Is the rise of the Professional Amateur Pro-Am, the increase in open educational resources (OER), personal learning environments (PLE), and greater significance of informal learning and research going to lead to a move away from an emphasis on institutional, formal learning?

As people are able to continually express their skills, abilities and achievements via social media, will formalized accreditation, with potentially out-dated assessment systems, be less relevant?

Or are formal learning and research institutions able to adapt quickly enough to the new requirements of society?

Open research – Professional Amateurs – Science in Action

I recently wrote a post that touched upon openness of and elitism in education. I just wanted to express a few more quick thoughts on this, though it is something I intend to return to with a more in-depth look at open education and resources.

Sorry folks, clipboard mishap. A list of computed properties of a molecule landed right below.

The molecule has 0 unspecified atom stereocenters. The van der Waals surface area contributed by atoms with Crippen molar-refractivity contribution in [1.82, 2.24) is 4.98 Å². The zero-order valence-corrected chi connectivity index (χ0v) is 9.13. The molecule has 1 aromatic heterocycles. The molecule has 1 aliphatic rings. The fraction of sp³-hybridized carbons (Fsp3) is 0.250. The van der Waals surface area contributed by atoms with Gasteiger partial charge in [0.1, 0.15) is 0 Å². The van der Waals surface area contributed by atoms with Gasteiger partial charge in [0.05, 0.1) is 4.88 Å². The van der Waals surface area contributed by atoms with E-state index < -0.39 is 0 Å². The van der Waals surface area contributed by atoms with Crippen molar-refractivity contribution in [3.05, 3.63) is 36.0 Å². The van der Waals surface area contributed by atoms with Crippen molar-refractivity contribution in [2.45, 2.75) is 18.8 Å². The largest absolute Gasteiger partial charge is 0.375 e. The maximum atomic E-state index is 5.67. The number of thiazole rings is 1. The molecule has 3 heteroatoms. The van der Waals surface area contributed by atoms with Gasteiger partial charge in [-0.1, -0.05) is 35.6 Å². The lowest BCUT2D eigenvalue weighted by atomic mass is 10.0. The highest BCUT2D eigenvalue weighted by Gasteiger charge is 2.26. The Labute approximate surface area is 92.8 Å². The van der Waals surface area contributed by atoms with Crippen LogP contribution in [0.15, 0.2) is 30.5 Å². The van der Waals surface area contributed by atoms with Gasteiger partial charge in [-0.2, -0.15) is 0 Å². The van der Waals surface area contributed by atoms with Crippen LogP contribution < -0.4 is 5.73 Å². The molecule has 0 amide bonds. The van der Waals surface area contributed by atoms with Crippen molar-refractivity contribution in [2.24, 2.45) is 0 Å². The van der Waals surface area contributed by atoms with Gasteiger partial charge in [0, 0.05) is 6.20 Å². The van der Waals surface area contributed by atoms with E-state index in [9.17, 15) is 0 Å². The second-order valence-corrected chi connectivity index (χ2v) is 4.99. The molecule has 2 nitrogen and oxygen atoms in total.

I feel the elitism of universities doesn’t lie with who is allowed to become a students, it is more related to the fact that resources are securely tied up within universities making those resources inaccessible to the majority. Resources in this context could be books or journals (hard copies or online with paid for institutional subscriptions), the academic discourse, the talents of faculty, the research equipment and facilities, past Ph.D. theses, etc. In addition, it relates to the subjects and specific topics that are deemed to be worthy of teaching or researching, or what the funders deem so.